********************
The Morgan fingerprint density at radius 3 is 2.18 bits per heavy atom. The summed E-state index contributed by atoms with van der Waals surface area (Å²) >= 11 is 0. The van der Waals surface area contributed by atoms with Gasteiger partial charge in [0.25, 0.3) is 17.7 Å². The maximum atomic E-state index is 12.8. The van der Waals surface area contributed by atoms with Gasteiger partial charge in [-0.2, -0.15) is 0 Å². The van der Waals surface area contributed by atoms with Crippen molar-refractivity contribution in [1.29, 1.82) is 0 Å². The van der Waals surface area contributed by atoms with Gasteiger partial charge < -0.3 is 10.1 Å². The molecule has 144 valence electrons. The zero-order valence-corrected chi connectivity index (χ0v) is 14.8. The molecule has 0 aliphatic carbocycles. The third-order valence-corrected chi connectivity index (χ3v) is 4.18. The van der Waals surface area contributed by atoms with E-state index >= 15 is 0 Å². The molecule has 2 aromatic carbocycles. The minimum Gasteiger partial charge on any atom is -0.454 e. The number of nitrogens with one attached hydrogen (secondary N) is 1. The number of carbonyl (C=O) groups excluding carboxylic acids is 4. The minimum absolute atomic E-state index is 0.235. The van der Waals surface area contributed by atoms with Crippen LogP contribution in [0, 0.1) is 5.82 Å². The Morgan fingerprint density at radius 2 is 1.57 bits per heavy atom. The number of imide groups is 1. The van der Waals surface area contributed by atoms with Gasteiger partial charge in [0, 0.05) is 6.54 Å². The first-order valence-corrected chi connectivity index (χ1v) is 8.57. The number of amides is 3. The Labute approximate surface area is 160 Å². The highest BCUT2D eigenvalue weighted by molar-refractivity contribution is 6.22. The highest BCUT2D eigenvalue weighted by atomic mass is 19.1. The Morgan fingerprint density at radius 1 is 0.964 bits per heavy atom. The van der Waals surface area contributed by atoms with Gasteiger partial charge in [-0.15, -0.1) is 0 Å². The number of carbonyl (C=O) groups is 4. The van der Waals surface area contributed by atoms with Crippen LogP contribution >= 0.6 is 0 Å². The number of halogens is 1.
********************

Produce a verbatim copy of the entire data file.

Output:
The Morgan fingerprint density at radius 3 is 2.18 bits per heavy atom. The summed E-state index contributed by atoms with van der Waals surface area (Å²) >= 11 is 0. The van der Waals surface area contributed by atoms with Gasteiger partial charge in [0.25, 0.3) is 17.7 Å². The maximum atomic E-state index is 12.8. The van der Waals surface area contributed by atoms with Gasteiger partial charge in [-0.2, -0.15) is 0 Å². The van der Waals surface area contributed by atoms with Crippen molar-refractivity contribution in [1.29, 1.82) is 0 Å². The van der Waals surface area contributed by atoms with Gasteiger partial charge < -0.3 is 10.1 Å². The molecule has 144 valence electrons. The zero-order valence-corrected chi connectivity index (χ0v) is 14.8. The molecule has 0 aliphatic carbocycles. The third-order valence-corrected chi connectivity index (χ3v) is 4.18. The van der Waals surface area contributed by atoms with E-state index >= 15 is 0 Å². The molecule has 2 aromatic carbocycles. The minimum Gasteiger partial charge on any atom is -0.454 e. The number of nitrogens with one attached hydrogen (secondary N) is 1. The number of carbonyl (C=O) groups excluding carboxylic acids is 4. The minimum absolute atomic E-state index is 0.235. The van der Waals surface area contributed by atoms with Crippen LogP contribution in [0, 0.1) is 5.82 Å². The Morgan fingerprint density at radius 2 is 1.57 bits per heavy atom. The number of imide groups is 1. The van der Waals surface area contributed by atoms with Gasteiger partial charge in [0, 0.05) is 6.54 Å². The first-order valence-corrected chi connectivity index (χ1v) is 8.57. The number of amides is 3. The Labute approximate surface area is 160 Å². The highest BCUT2D eigenvalue weighted by molar-refractivity contribution is 6.22. The highest BCUT2D eigenvalue weighted by atomic mass is 19.1. The Morgan fingerprint density at radius 1 is 0.964 bits per heavy atom. The van der Waals surface area contributed by atoms with Gasteiger partial charge in [-0.15, -0.1) is 0 Å². The number of carbonyl (C=O) groups is 4. The van der Waals surface area contributed by atoms with Crippen LogP contribution >= 0.6 is 0 Å². The number of halogens is 1.